Profile of Gen. Fabian C. Ver
MANILA, Philippines (AP) _ Until newly elected President Ferdinand E. Marcos plucked him from obscurity to become his chief bodyguard in 1965, Fabian C. Ver was a soldier who had remained a captain for 11 years.
Within five years, Ver rose to general and later headed the National Intelligence and Security Administration, wielding more power than any other military officer even before Marcos named him armed forces chief of staff in 1981.
Ver, in a 1982 interview with a Manila magazine, said that before Marcos was elected president, military promotions were politically motivated ″and I was always at the wrong side of the political fence.″
Born 65 years ago in the same town as Marcos, Ver has less education in military science than many other generals, but he has said he makes up for that in dedication and loyalty.
One tale is how Marcos decided once to test Ver and asked him to jump out a window of the presidential palace.
″Yes, sir,″ Ver reportedly replied, ″What floor?″
Asked in an interview last year if that story was true, Ver replied: ″Yes, that’s true, with my loyalty.″
If Ver’s loyalty to Marcos is unflinching, so has been Marcos’ public support of Ver.
Hours after a five-member board of inquiry ruled in October 1984 that Ver was implicated in the assassination of opposition leader Benigno Aquino and recommended his prosecution, Marcos backed Ver’s claims of innocence and promised to restore him to power on his acquittal.
Ver took a leave of absence from his military post, and in a letter granting his request for an open-ended vacation, Marcos said the board’s report was ″fraught with doubt and great contradictions.″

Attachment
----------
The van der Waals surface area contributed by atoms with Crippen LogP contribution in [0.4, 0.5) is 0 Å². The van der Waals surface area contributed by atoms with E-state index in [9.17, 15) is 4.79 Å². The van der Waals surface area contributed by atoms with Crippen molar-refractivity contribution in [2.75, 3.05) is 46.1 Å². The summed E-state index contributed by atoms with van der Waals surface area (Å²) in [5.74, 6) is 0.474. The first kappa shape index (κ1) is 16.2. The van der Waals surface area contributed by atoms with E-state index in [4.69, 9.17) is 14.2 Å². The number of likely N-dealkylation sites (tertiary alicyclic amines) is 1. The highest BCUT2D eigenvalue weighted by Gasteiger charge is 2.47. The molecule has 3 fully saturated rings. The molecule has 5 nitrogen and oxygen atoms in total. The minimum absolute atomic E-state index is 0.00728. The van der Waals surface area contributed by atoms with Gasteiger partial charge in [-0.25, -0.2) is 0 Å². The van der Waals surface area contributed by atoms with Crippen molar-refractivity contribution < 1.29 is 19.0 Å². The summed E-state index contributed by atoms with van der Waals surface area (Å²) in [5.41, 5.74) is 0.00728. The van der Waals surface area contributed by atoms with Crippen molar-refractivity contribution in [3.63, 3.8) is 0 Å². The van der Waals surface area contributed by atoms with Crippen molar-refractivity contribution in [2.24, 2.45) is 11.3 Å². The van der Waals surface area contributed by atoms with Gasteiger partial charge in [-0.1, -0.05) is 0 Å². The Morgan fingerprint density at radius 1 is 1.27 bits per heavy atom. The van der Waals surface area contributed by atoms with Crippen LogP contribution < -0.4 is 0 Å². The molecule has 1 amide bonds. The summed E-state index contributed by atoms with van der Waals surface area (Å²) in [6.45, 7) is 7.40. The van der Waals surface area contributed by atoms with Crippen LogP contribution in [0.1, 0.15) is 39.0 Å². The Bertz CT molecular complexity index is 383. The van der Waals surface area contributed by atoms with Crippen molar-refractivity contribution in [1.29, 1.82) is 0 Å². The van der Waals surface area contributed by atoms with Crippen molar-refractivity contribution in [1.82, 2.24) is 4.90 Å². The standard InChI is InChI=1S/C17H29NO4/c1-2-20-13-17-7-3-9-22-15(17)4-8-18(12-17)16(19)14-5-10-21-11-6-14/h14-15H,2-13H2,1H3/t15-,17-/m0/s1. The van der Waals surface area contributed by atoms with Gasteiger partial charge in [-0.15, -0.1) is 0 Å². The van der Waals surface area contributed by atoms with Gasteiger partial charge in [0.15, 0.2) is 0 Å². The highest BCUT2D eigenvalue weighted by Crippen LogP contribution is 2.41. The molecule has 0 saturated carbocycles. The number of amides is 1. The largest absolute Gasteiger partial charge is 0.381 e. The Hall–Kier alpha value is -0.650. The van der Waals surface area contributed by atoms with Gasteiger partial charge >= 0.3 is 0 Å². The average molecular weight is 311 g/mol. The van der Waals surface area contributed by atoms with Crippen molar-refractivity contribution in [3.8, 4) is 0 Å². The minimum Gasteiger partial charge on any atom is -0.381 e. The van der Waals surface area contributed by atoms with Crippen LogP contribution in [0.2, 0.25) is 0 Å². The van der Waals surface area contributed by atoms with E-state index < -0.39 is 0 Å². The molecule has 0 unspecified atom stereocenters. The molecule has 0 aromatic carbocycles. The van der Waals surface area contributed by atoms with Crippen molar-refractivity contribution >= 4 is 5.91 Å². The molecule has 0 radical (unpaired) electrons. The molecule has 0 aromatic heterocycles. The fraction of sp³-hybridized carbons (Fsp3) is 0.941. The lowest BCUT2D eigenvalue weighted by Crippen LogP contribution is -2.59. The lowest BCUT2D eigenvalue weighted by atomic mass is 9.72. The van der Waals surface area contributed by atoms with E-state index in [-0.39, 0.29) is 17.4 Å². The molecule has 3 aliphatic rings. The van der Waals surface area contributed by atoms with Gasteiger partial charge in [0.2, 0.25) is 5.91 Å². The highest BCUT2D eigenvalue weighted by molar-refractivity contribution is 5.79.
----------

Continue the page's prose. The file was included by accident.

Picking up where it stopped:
Ver was born in Sarrat, Ilocos Norte province, the town where Marcos was born in 1917. His father’s surname is Crisologo but Ver uses the name of his unmarried mother.
His official military resumes say nothing about his parents or his childhood. The outbreak of World War II interrupted his law studies at the University of the Philippines where he was also enrolled in the school’s reserve officer training course.
During the war, Ver fought the Japanese as a guerrilla alongside Marcos and resumed his law studies in 1946. But instead of pursuing a career in law as Marcos did, he joined the military in 1953 and was commissioned as a 3rd lieutenant at the height of the Communist Huk rebellion.
An official military pamphlet on his career says most of his knowledge about soldiering came from that experience and his ROTC training, although he later took courses in security in U.S. military and civilian institutions.
Ver’s admirers describe him as a gentleman, but critics say he is ruthless.
In a speech to ROTC graduates, the general said his problem was one of difficult public relations arising out of necessity from his intelligence and security background.
But he later began attending social events and delivering speeches, a picture of joviality even when answering questions about the assassination.
Three of Ver’s sons are military officers, including Col. Irwin Ver, who heads personal presidential security for Marcos.